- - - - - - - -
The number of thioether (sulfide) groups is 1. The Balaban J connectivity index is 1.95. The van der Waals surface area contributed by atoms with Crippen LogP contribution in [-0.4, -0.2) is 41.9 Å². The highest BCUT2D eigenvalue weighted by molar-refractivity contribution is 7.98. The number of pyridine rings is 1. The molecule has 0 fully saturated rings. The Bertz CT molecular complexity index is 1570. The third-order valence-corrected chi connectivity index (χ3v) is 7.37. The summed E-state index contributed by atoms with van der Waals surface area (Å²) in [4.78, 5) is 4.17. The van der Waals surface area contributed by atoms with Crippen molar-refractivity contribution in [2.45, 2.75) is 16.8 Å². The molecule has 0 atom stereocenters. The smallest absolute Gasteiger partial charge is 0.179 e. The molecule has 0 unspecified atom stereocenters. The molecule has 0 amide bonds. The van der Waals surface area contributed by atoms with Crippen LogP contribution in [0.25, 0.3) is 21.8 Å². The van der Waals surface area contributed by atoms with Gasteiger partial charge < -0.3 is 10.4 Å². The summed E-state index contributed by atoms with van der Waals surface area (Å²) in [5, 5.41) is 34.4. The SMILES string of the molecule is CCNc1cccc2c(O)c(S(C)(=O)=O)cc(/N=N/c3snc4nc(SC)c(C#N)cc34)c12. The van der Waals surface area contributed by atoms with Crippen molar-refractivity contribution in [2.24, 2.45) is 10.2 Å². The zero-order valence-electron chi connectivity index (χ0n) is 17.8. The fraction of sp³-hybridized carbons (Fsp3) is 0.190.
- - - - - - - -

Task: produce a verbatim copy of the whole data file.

The number of thioether (sulfide) groups is 1. The Balaban J connectivity index is 1.95. The van der Waals surface area contributed by atoms with Crippen LogP contribution in [-0.4, -0.2) is 41.9 Å². The highest BCUT2D eigenvalue weighted by molar-refractivity contribution is 7.98. The number of pyridine rings is 1. The molecule has 0 fully saturated rings. The Bertz CT molecular complexity index is 1570. The third-order valence-corrected chi connectivity index (χ3v) is 7.37. The summed E-state index contributed by atoms with van der Waals surface area (Å²) in [4.78, 5) is 4.17. The van der Waals surface area contributed by atoms with Crippen molar-refractivity contribution in [2.45, 2.75) is 16.8 Å². The molecule has 0 atom stereocenters. The smallest absolute Gasteiger partial charge is 0.179 e. The molecule has 0 unspecified atom stereocenters. The molecule has 0 amide bonds. The van der Waals surface area contributed by atoms with Crippen LogP contribution in [0.25, 0.3) is 21.8 Å². The van der Waals surface area contributed by atoms with Gasteiger partial charge < -0.3 is 10.4 Å². The summed E-state index contributed by atoms with van der Waals surface area (Å²) in [5, 5.41) is 34.4. The SMILES string of the molecule is CCNc1cccc2c(O)c(S(C)(=O)=O)cc(/N=N/c3snc4nc(SC)c(C#N)cc34)c12. The van der Waals surface area contributed by atoms with Crippen molar-refractivity contribution in [2.24, 2.45) is 10.2 Å². The zero-order valence-electron chi connectivity index (χ0n) is 17.8. The fraction of sp³-hybridized carbons (Fsp3) is 0.190.